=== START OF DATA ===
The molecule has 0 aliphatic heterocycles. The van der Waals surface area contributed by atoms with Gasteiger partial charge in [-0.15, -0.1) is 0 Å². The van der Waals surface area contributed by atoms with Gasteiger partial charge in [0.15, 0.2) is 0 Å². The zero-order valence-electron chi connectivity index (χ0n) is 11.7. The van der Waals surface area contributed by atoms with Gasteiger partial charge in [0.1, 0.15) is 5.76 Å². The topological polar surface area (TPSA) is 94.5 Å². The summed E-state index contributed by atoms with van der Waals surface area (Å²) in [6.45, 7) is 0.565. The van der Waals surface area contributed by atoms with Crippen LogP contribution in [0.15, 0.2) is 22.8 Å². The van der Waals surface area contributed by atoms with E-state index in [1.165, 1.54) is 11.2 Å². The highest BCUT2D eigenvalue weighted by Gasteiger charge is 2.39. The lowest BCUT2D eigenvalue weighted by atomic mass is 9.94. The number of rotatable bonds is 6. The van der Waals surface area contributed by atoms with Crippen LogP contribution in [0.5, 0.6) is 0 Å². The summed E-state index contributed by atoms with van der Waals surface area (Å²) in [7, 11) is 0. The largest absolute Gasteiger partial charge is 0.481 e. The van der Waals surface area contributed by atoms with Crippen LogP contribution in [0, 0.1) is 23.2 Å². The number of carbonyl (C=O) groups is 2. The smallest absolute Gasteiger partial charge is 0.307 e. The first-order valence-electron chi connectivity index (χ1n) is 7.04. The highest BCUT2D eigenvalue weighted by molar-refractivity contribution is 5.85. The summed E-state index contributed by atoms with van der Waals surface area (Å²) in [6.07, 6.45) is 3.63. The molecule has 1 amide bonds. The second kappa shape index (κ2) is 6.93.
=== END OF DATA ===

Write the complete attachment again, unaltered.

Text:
The molecule has 0 aliphatic heterocycles. The van der Waals surface area contributed by atoms with Gasteiger partial charge in [-0.15, -0.1) is 0 Å². The van der Waals surface area contributed by atoms with Gasteiger partial charge in [0.15, 0.2) is 0 Å². The zero-order valence-electron chi connectivity index (χ0n) is 11.7. The van der Waals surface area contributed by atoms with Gasteiger partial charge in [0.1, 0.15) is 5.76 Å². The topological polar surface area (TPSA) is 94.5 Å². The summed E-state index contributed by atoms with van der Waals surface area (Å²) in [6.45, 7) is 0.565. The van der Waals surface area contributed by atoms with Crippen LogP contribution in [0.15, 0.2) is 22.8 Å². The van der Waals surface area contributed by atoms with E-state index in [1.165, 1.54) is 11.2 Å². The highest BCUT2D eigenvalue weighted by Gasteiger charge is 2.39. The lowest BCUT2D eigenvalue weighted by atomic mass is 9.94. The number of rotatable bonds is 6. The van der Waals surface area contributed by atoms with Crippen LogP contribution in [0.5, 0.6) is 0 Å². The summed E-state index contributed by atoms with van der Waals surface area (Å²) in [7, 11) is 0. The largest absolute Gasteiger partial charge is 0.481 e. The van der Waals surface area contributed by atoms with Crippen LogP contribution in [0, 0.1) is 23.2 Å². The number of carbonyl (C=O) groups is 2. The smallest absolute Gasteiger partial charge is 0.307 e. The first-order valence-electron chi connectivity index (χ1n) is 7.04. The highest BCUT2D eigenvalue weighted by molar-refractivity contribution is 5.85. The summed E-state index contributed by atoms with van der Waals surface area (Å²) in [6.07, 6.45) is 3.63. The molecule has 1 amide bonds. The second kappa shape index (κ2) is 6.93.